Head of FAA says his agency was too hands-off in its oversight of Boeing

The top U.S. aviation regulator said Thursday that the Federal Aviation Administration should have been more aware of manufacturing problems inside Boeing before a panel blew off a 737 Max during an Alaska Airlines flight in January.

"FAA’s approach was too hands-off — too focused on paperwork audits and not focused enough on inspections," FAA Administrator Mike Whitaker told a Senate committee.

Whitaker said that since the Jan. 5 blowout on the Alaska jetliner, the FAA has changed to "more active, comprehensive oversight" of Boeing. That includes, as he has said before, putting more inspectors in factories at Boeing and its chief supplier on the Max, Spirit AeroSystems.

Michael Whitaker, administrator of the Federal Aviation Administration (FAA), speaks during a House Transportation and Infrastructure Subcommittee on Aviation hearing in Washington, DC, US, on Tuesday, Feb. 6, 2024. The Federal Aviation Administratio

Whitaker made the comments while his agency, the Justice Department and the National Transportation Safety Board continue investigations into the giant aircraft manufacturer. The FAA has limited Boeing’s production of 737 Max jets to 38 per month, but the company is building far fewer than that while it tries to fix quality-control problems.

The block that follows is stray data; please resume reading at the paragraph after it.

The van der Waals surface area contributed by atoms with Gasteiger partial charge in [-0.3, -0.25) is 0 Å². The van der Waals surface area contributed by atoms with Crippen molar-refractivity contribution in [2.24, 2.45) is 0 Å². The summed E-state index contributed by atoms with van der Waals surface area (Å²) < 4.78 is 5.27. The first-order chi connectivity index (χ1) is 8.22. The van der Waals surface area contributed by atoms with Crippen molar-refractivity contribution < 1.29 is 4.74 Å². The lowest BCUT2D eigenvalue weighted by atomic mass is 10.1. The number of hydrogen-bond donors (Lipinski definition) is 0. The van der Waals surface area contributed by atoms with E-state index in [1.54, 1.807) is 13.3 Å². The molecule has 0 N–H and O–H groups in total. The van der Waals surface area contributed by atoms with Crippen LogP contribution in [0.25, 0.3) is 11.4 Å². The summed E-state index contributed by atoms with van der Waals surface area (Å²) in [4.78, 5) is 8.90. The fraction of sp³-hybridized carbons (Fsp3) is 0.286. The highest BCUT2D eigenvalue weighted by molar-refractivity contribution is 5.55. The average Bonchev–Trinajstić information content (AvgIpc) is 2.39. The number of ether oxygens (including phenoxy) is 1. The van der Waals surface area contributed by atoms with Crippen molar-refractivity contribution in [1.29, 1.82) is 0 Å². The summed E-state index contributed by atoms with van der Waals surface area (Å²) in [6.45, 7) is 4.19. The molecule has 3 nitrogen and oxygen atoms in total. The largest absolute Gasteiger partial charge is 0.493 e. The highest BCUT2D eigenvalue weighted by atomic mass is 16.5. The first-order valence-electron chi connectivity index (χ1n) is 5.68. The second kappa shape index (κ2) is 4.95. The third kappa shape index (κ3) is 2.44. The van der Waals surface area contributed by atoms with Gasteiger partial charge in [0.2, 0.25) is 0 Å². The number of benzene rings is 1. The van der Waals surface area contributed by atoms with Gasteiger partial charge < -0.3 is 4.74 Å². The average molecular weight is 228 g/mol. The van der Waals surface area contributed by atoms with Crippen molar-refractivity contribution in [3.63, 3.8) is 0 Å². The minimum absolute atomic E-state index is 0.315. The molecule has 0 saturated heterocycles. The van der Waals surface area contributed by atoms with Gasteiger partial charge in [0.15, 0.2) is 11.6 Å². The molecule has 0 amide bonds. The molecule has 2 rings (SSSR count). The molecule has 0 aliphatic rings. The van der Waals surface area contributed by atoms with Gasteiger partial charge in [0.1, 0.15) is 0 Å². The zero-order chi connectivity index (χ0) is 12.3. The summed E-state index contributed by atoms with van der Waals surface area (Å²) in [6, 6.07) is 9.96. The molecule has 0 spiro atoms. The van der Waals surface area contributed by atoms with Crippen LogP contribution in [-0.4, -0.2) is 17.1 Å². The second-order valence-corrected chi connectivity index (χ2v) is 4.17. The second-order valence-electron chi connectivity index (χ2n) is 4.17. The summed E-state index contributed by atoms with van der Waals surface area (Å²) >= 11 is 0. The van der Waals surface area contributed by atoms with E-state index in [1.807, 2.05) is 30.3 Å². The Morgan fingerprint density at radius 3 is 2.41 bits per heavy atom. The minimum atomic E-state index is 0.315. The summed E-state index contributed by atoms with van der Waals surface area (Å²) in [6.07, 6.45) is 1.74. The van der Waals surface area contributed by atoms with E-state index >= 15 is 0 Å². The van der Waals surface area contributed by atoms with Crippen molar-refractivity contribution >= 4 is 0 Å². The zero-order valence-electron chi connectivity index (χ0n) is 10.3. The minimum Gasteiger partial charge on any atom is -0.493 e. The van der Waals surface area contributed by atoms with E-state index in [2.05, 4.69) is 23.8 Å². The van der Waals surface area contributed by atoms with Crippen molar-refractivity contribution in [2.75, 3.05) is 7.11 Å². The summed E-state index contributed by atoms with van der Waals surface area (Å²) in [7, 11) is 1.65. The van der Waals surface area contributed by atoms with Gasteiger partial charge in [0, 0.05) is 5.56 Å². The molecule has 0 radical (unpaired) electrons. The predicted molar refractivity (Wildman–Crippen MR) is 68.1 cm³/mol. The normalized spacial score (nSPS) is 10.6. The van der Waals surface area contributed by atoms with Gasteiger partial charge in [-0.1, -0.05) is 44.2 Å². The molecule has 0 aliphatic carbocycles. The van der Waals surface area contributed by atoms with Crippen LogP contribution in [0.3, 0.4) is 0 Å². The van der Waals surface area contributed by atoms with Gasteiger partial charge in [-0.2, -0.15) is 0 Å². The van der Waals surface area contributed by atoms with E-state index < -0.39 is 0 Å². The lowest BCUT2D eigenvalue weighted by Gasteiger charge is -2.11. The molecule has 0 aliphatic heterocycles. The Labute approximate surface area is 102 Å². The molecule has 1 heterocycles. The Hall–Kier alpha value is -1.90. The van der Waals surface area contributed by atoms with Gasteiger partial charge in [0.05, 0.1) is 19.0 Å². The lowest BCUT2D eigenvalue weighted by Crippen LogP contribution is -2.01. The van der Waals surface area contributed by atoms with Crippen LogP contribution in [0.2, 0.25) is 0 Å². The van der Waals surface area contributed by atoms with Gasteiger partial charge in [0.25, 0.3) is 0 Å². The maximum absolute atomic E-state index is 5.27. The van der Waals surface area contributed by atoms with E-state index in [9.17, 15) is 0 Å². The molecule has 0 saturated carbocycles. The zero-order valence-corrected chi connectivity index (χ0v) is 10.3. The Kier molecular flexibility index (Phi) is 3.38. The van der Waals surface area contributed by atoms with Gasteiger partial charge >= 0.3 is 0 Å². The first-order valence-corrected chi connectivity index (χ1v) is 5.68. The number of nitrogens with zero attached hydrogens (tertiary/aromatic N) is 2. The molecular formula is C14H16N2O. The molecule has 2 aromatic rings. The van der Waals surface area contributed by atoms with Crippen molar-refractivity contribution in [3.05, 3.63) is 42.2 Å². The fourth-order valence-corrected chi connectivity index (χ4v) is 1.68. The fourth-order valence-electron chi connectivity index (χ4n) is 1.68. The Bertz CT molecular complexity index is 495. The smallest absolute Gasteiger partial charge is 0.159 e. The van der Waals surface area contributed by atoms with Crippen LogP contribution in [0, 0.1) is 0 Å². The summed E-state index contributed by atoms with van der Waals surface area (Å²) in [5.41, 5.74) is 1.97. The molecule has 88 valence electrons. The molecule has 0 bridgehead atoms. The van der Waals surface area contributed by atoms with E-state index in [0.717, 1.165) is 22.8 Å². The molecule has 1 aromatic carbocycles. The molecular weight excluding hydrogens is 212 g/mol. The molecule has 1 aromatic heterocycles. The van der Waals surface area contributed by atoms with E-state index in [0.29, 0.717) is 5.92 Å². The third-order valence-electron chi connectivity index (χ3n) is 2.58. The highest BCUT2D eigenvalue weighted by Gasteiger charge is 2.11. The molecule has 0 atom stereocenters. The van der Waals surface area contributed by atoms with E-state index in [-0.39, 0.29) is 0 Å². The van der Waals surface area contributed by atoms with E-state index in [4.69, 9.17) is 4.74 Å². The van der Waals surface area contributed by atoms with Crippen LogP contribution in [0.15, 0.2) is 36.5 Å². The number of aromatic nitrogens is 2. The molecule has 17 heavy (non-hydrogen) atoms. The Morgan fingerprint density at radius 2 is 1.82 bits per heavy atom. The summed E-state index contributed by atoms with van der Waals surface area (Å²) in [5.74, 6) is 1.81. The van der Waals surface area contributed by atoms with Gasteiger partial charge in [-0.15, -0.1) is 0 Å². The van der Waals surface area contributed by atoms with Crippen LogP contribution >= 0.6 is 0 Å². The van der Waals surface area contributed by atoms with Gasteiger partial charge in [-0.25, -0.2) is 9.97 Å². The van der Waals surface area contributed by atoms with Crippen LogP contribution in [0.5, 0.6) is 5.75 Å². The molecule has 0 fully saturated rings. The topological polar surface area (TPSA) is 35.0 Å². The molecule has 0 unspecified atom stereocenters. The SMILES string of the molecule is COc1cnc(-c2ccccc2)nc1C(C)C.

Investigators say the door plug that blew out of the Alaska jet was missing four bolts that helped secure it in place. The plug was removed and reinstalled at a Boeing factory, and the company told federal officials it had no records of who performed the work and forgot to replace the bolts.

"If Boeing is saying, ‘We don’t have the documentation, we don’t know who removed it,’ where was the (FAA) aviation safety inspector?" Commerce Committee Chair Maria Cantwell, D-Wash., asked Whitaker.

"We would not have had them on the ground at that point," he said.

"And why not?" Cantwell responded.

"Because at that point the agency was focusing on auditing the internal quality programs at Boeing," Whitaker said. "We clearly did not have enough folks on the ground to see what was going on at that factory."

Whitaker said the FAA is hiring more air traffic controllers and safety inspectors but is competing with the aerospace industry for talent. He said the FAA has lost valuable experience in the ranks of its inspectors with its current, younger workforce.


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